Articles by: NACLA

September 29, 2022

At the outset of the constitutional process, it seemed certain that Chile would approve its new constitution. The opposition turned the tide.

September 27, 2022

Brazil’s war against Indigenous peoples is as old as Brazil itself. But Bolsonaro’s administration has sought to accelerate the destruction of the Amazon and its peoples.

September 26, 2022

Tras el aumento de los precios de los alimentos, los pequeños agricultores del sur de Perú dependen de los sistemas alimentarios tradicionales para afrontar la crisis alimentaria.

September 23, 2022

As daily life in Haiti goes on, evictions, displacement, and other experiences of urban space powerfully shape exclusion and belonging.

September 21, 2022

As Hurricane Fiona brutally underlines the lessons from Hurricane María, activists, advocates, and community members continue to demand energy justice now.

September 20, 2022

Desde las dos orillas del Río Grande, una red transfronteriza para acompañar abortos encara el retroceso legislativo en Estados Unidos.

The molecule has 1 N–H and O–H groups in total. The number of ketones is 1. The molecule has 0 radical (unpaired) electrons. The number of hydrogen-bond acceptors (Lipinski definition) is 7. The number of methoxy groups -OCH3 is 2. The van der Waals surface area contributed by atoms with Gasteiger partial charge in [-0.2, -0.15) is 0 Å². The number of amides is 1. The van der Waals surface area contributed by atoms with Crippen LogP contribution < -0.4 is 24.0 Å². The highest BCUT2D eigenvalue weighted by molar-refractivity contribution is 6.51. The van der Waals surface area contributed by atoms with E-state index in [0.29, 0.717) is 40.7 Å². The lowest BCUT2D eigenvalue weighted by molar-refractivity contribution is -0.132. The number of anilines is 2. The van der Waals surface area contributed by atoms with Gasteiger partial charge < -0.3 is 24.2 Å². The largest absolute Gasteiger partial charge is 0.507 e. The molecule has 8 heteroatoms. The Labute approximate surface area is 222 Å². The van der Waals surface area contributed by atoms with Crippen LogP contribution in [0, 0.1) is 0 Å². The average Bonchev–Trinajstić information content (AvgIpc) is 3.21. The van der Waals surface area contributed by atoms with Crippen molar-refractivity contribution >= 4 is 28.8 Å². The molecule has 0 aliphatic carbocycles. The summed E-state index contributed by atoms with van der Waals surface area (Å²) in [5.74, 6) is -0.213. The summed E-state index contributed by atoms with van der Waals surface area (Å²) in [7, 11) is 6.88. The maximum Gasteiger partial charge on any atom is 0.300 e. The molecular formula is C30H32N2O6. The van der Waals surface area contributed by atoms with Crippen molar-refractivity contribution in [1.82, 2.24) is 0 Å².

September 20, 2022

Brazil has long failed to reckon with its history of military dictatorship. President Jair Bolsonaro looks to that era with nostalgia, taking steps to push the country back in that direction.

September 19, 2022

Amid rising prices, small farmers in Southern Peru rely on traditional food systems to confront the food crisis.

September 14, 2022

Tomás Zerón de Lucio, a key figure in the forced disappearance and subsequent government cover-up of the Ayotzinapa case, is hiding out in Tel Aviv thanks to his close ties to the Israeli cybersurveillance industry.

September 13, 2022

Nazis have a long historical presence in Brazil reaching back to the early days of European fascism. President Jair Bolsonaro has emboldened them.

September 10, 2022

Disinformation campaigns and fears that Indigenous rights would erode national identity and unity were leading factors in the charter’s defeat.

September 9, 2022

The arrest of the former attorney general for covering up the state’s role in the disappearance of 43 Ayotzinapa students could be a smokescreen.

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